This is a sappy, emo entry, so if you’re not in the mood to join me with eye-liner and side-swept flat bangs, this is your opportunity to leave the theater. TY.
That said, I’ve been feeling forlorn lately (to be fair, this is how I’ve started nearly 87% of my journal entries since 4th grade). I’ve been thinking about love. How are you supposed to know if someone is “the one”? Are you supposed to just know?
I listen to a lot of Dan Savage, the sex advice columnist and podcaster, and he always says, “There is no ‘one.’ You have to take your .6 and round them up to a one.” I think this advice is super smart, because honestly, no one’s perfect. We should all love regardless of flaws and differences. Love is an ability, etc.
But then I hear some people’s love stories – first sight stories about those almost out of body experiences where people feel like they instantly know each other; like their souls are the same; like they never doubt for a second that they are meant for each other – and I think, “No, that is what I believe. I believe in magic. I believe in knowing.”
And then I find myself in New York City, living with a man I’ve loved for over 4 years, a man I’ve built a life with, a man I have a dog with, a man who takes care of me and makes me laugh, and I find myself full of doubt.
When I was in college, I met someone who I thought was my soulmate. It was exactly like the stories people tell. I just “knew,” and he said he did too. I immediately dreamt of his as my future husband. When we sat by each other, it was like we were our own species. No, our own energy matter.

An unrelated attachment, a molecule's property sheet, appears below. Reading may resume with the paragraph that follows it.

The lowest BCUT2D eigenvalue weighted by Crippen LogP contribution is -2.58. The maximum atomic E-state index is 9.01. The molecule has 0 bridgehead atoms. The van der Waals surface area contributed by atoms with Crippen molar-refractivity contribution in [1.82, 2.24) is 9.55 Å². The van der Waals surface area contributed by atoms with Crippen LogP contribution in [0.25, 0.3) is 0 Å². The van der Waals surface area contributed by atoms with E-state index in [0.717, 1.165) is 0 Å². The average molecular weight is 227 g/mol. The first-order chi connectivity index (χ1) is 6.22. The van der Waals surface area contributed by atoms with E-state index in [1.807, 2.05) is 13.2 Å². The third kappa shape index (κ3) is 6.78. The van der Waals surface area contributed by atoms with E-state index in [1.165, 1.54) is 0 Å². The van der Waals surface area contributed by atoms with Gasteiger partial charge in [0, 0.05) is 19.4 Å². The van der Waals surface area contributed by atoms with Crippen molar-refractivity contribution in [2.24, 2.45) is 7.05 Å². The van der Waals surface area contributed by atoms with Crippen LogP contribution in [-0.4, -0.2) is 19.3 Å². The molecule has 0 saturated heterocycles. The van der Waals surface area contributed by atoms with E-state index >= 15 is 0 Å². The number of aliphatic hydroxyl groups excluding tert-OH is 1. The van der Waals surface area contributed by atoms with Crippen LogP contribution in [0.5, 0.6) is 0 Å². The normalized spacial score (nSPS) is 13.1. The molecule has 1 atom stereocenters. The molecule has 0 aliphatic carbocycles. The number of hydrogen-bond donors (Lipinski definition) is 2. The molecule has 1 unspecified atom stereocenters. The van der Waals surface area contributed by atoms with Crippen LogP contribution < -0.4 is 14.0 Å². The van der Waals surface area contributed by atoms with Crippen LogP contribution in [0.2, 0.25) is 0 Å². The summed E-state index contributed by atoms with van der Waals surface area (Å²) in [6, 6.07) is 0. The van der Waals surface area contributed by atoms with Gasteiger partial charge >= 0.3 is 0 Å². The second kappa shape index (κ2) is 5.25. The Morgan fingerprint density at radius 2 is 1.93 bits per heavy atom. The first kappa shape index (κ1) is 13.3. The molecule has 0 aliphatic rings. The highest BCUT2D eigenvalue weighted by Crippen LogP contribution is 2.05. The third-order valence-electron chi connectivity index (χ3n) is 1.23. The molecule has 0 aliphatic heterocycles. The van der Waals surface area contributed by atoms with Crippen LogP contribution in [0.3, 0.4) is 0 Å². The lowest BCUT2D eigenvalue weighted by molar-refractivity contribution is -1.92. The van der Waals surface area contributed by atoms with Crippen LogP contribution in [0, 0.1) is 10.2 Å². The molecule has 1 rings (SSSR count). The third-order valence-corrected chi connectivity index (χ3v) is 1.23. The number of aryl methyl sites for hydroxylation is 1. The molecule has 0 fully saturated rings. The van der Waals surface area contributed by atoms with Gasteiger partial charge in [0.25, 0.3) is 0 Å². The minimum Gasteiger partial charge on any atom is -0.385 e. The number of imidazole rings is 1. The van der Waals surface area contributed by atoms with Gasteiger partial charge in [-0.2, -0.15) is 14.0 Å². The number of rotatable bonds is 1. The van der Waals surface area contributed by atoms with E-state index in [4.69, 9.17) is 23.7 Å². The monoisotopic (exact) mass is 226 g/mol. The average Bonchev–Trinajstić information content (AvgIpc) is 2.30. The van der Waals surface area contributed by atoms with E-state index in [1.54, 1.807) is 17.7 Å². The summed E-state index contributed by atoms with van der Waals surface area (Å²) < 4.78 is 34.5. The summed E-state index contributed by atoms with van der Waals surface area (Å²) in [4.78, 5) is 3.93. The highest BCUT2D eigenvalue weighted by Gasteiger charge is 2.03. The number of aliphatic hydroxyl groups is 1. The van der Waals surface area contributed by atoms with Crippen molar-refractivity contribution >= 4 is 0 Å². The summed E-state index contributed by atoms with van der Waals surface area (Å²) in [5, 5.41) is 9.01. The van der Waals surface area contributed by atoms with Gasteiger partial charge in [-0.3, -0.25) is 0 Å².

That story ended horribly, though. All I have left is the occasional drunk text from him.
When I met the man I’m with now, it was different. We got to know each other, like normal people do. He was sexy, sweet, attentive, and generous, and I liked him very much right away, but it felt like we were actively building a relationship, not falling into one dizzyingly.
The man I’m with now is honestly the best person I’ve ever met, and I love our life together, but sometimes I still can’t help but think of that other feeling – was it even real? Even if it was, surely it isn’t sustainable…right?
People my age are starting to settle down. Friends I went to high school with are posting engagement, wedding, baby pictures, all with people they’ve been with for less time than I’ve been with my dude. And when I think about marriage, I still just don’t know. It feels so far away. Shouldn’t we be itching to get married by now?
He wants to stay in the city until he’s on his feet in the comedy world (who knows what that means). I’ll probably be ready to head upstate when I’m around 30 or so.
Even when he’s on his comedy feet, he wants to be a touring comedian, and he’s still not sure if he’ll ever want kids.
I know I want children, at least one anyway, and while I’m not itching to have one immediately, I’d rather not wait till I’m 40 if I have a say in the matter. Also, could I ever deal with a constantly touring husband? Is that the type of life that would make me happy, or would I constantly feel bitter?
But it also might be a beautiful life. He might do amazing comedy things; change the world. We might have beautiful children he’d end up loving the shit out of, and I might actually love having the space that his touring allows. We could end up somewhere new and quiet, and we could grow old together, loving each other.
I really don’t know. Am I supposed to?